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6811 - Tracking Guarani songs - Cosmopolitcs, polices and being heard through the Guarani choirs

Among the Guarani, an ample repertoire of chants follows the flows of people and knowledges that circulate among hundreds of villages. Songs are one of the primary channels for acquiring shamanic knowledge and agency for this population. Since the 1990s, some song modalities have also played a leading role in inserting Guarani living in Brazil’s South and Southeast into the world of cultural events and projects. These songs are performed by child and youth choirs in shows and for CDs. My aim is to explore the shifts caused by the exhibition of these songs in the relationships between the Guarani and the jurua (non indigenous), to whom this repertoire was forbidden. The strategy of ‘cultural invisibility’ once prevalent among the Guarani in this region - the most densely populated area of the country by the non indigenous - has been somewhat overtaken by efforts to display ‘Guarani culture’, providing it with recognizable and valorizable contours. A new generation of Guarani leaders began to take over the dialogue with the jurua, elaborating discourses as part of the on-going land claims, public policies and cultural events that flourished over the following decades. Not by chance many of the leaders of the first choirs transformed into young community chiefs, who today are among those leaders most responsible for promoting ‘culture’ and making demands to the jurua, thereby enhancing the power of the songs as a way to be heard on both the vertical and horizontal axis of existence.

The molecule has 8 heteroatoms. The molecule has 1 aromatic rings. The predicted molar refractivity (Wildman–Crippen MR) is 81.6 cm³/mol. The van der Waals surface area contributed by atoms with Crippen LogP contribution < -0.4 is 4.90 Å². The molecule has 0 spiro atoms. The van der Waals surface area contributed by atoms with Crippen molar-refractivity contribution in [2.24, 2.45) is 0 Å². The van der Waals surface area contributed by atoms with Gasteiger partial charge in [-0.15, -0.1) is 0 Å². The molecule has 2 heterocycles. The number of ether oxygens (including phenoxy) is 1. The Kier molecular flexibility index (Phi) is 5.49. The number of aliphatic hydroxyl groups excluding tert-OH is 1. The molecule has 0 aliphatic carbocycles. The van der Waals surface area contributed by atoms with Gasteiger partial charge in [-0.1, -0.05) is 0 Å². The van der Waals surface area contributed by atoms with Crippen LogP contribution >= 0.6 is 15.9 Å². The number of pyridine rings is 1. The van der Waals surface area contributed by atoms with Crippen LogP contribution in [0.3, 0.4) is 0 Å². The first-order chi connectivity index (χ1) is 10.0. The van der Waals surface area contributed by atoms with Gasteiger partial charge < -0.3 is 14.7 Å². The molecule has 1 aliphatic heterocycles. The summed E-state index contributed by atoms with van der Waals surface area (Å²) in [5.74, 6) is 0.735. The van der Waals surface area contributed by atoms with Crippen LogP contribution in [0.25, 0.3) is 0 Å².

Keywords: Guarani songs; indigenous projects; ¿culture¿, Guarani, indigenous leadership

Author: Macedo, Valéria (Unifesp (Universidade Federal de São Paulo), Brazil / Brasilien)

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